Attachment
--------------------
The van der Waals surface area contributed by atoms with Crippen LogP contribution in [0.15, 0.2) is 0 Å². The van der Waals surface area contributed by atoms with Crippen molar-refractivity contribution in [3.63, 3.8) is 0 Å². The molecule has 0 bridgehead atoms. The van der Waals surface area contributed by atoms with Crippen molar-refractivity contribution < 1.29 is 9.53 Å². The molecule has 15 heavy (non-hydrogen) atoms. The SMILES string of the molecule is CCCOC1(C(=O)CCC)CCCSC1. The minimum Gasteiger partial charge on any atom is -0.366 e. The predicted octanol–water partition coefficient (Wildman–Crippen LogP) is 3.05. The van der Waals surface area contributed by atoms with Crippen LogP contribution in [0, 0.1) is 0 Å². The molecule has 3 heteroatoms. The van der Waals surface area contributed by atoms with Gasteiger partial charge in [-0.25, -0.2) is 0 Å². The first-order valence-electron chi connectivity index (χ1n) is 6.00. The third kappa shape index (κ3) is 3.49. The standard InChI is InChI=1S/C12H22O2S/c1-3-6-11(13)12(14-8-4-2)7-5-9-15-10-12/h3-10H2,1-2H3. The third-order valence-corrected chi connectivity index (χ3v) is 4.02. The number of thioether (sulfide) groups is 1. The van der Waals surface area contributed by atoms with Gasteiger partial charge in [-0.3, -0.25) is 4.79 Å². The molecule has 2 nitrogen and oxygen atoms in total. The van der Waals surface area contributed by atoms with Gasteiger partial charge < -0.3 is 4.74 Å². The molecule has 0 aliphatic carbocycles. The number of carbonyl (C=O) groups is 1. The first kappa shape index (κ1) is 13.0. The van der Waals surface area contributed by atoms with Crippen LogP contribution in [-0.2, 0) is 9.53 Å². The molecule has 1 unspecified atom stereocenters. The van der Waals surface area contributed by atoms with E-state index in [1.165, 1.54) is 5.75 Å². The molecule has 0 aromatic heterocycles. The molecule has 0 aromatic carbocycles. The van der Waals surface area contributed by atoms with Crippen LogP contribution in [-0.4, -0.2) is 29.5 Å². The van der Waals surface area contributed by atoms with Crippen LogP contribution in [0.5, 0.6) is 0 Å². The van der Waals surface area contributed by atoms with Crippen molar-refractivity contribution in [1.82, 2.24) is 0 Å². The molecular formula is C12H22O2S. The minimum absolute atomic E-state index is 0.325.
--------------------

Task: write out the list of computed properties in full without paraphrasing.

The van der Waals surface area contributed by atoms with Crippen LogP contribution in [0.15, 0.2) is 0 Å². The van der Waals surface area contributed by atoms with Crippen molar-refractivity contribution in [3.63, 3.8) is 0 Å². The molecule has 0 bridgehead atoms. The van der Waals surface area contributed by atoms with Crippen molar-refractivity contribution < 1.29 is 9.53 Å². The molecule has 15 heavy (non-hydrogen) atoms. The SMILES string of the molecule is CCCOC1(C(=O)CCC)CCCSC1. The minimum Gasteiger partial charge on any atom is -0.366 e. The predicted octanol–water partition coefficient (Wildman–Crippen LogP) is 3.05. The van der Waals surface area contributed by atoms with Crippen LogP contribution in [0, 0.1) is 0 Å². The molecule has 3 heteroatoms. The van der Waals surface area contributed by atoms with Gasteiger partial charge in [-0.25, -0.2) is 0 Å². The first-order valence-electron chi connectivity index (χ1n) is 6.00. The third kappa shape index (κ3) is 3.49. The standard InChI is InChI=1S/C12H22O2S/c1-3-6-11(13)12(14-8-4-2)7-5-9-15-10-12/h3-10H2,1-2H3. The third-order valence-corrected chi connectivity index (χ3v) is 4.02. The number of thioether (sulfide) groups is 1. The van der Waals surface area contributed by atoms with Gasteiger partial charge in [-0.3, -0.25) is 4.79 Å². The molecule has 2 nitrogen and oxygen atoms in total. The van der Waals surface area contributed by atoms with Gasteiger partial charge < -0.3 is 4.74 Å². The molecule has 0 aliphatic carbocycles. The number of carbonyl (C=O) groups is 1. The first kappa shape index (κ1) is 13.0. The van der Waals surface area contributed by atoms with Crippen LogP contribution in [-0.2, 0) is 9.53 Å². The molecule has 1 unspecified atom stereocenters. The van der Waals surface area contributed by atoms with E-state index in [1.165, 1.54) is 5.75 Å². The molecule has 0 aromatic heterocycles. The molecule has 0 aromatic carbocycles. The van der Waals surface area contributed by atoms with Crippen LogP contribution in [-0.4, -0.2) is 29.5 Å². The van der Waals surface area contributed by atoms with Crippen LogP contribution in [0.5, 0.6) is 0 Å². The van der Waals surface area contributed by atoms with Crippen molar-refractivity contribution in [1.82, 2.24) is 0 Å². The molecular formula is C12H22O2S. The minimum absolute atomic E-state index is 0.325.